I am a self-professed nerd. I blame (or should I say credit?) my parents, whose family vacation plans alternated visits to educational destinations such as Colonial Williamsburg, Gettysburg, and Washington, DC (No cruises to Aruba or trips to ski resorts for us, thanks. One spring break, my dad took my two brothers and me to a coal mine.) I devoured stacks of books from our town library each week—after completing my homework, of course. My school’s honors program generated plenty of extracurricular activities to keep our buzzing teenage minds occupied. I regularly skipped study hall or stayed after school to rehearse for mock trial, build a papier-mâché castle, or participate in a SimCity competition. Outside of the honors program, though, I tried to stifle my eagerness to skip ahead in our history textbooks and griped along with my classmates about difficult French assignments. I had watched enough ‘90s sitcoms to realize that being a nerd wasn’t “cool” and that I should attempt to blend in.
My younger brother Bob, however, had no such qualms; he embraced his own kind of nerdom, freely advertising his hobbies of fencing, partaking in Civil War reenactments, and playing Mage Knight (a collectible miniatures wargame). Bob crafted elaborate tablescapes for Mage Knight, deliberately positioning the tiny figurines on moss-covered rocks or under tiny trees. This miniatures wargame utilized figures called “warriors” which had pre-assigned points and statistics, eliminating the need for in-game reference books. Bob became so adept at combating enemy armies that he competed in—and occasionally won—Mage Knight tournaments in the Pittsburgh area. By the time I left for college, Bob had moved on to playing Dungeons & Dragons (D&D) with his gamer friends.
Up until last year, my own familiarity with D&D, or any other role-playing games (RPGs), had been almost nonexistent. (I knew there was a Dungeon Master and that characters included elves, trolls, and maybe wizards… also players needed 20-sided dice?) Basically, television shows had informed my perception of these games as a cult hobby for basement-dwelling super-nerds. That changed when The Strong acquired the physical holdings of the Play Generated Map and Document Archive, or PlaGMaDA.
The mission of PlaGMaDA is “to preserve, present, and interpret play generated cultural artifacts, namely manuscripts and drawings created to communicate a shared imaginative space.” Since 2008, PlaGMaDA has collected ephemera created as a result of play. According to founder Tim Hutchings, “any mark made for or during game play is fair game.” Hutchings feels these living maps and documents share characteristics with folk and outsider art. Typically, players disposed of these papers after completing specific role-playing game adventures (or after giving up gaming), resulting in a scarcity of this type of supporting documentation. Game mapping, once considered a valuable skill in the role-playing game world, fizzled due to the “auto-mapping” features of computer games and later fantasy games. Hutchings’ project seeks to preserve this type of ephemera not only for its aesthetic value, but also the evidence of game play and development captured by this documentation.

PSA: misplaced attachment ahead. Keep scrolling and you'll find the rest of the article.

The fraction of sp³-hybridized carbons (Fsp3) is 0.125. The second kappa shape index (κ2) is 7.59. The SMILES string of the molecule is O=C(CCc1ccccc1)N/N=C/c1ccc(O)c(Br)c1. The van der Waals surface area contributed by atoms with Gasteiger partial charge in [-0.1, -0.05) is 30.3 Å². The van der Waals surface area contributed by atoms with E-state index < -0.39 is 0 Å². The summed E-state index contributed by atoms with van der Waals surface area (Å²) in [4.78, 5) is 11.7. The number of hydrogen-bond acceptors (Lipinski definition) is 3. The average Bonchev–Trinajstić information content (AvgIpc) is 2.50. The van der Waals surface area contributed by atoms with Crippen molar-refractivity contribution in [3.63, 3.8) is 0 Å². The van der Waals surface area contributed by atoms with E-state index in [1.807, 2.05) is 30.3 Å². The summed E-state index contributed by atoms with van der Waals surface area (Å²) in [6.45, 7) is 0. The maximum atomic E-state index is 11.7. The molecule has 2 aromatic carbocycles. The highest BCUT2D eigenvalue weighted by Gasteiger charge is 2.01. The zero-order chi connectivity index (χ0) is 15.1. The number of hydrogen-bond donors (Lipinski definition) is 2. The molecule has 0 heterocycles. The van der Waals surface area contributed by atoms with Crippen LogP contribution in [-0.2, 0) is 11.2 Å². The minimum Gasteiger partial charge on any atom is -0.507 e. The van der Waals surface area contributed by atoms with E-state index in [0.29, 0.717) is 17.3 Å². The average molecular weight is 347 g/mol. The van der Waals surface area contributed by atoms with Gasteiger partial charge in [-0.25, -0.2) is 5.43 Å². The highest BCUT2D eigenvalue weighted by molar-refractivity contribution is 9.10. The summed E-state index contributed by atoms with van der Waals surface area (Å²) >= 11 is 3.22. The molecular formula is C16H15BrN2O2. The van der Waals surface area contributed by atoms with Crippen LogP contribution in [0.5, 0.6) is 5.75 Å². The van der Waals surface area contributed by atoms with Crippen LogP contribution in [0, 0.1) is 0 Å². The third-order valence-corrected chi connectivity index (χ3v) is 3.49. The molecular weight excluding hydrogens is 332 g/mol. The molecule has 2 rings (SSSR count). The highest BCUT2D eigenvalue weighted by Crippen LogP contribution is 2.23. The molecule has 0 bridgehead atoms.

Within the PlaGMaDA papers here at The Strong are hand-drawn maps, notes, sketches, character sheets, rules, game modules (both published and manuscript), reference materials, convention information, and other documentation created by numerous players of assorted role-playing games. (PlaGMaDA scanned the majority of these documents for display on its website.) The original documents are a sight to behold. The carefully hand-drawn maps and handwritten game modules, especially, showcase the creativity and dedication of these gamers. It’s also surprising that these pages survived—how many of us saved the pieces of scratch paper on which we kept score for Scrabble or Yahtzee?
While processing this collection, I learned that one doesn’t simply “play” Dungeons & Dragons as you would a board game. The only items required to partake in D&D are the rulebooks, a character sheet for each player, and some multi-sided dice. Beyond that, there are optional accessories, such as miniature figures, gridded battle-mats, and expansion packs. Players embark on an adventure together, utilizing each character’s special attributes to combat monsters, solve problems, and gather treasures. The Dungeon Master serves as both storyteller and referee, guiding the players and describing the outcomes of their decisions. Game companies sell published wargaming modules, which introduce established adventures for players to execute. But the driving force behind the success of role-playing games such as D&D is the imagination and passion of the players.
So why is the pop culture stereotype of RPGs and their gamers still pejorative? What’s wrong with gathering with friends, telling stories, and going on an adventure as a sorcerer for an hour? Is it that much different, for instance, than assuming the character of Miss Scarlett in a game of Clue? Since our society values creativity and originality, maybe it’s time for tabletop RPGs to become mainstream. So Bob, please consider this my public apology if I ever scoffed at your game play. And anyone looking to learn more about role-playing games can visit The Strong—you can view the earliest existing version of D&D on display in Game Time!—or contact our staff in the Brian Sutton-Smith Library and Archives of Play. (Nerds welcome!)
For more on toys, games, and all sorts of other stuff for play—past and present—from Julia and her museum colleagues, visit The Strong's Play Stuff blog.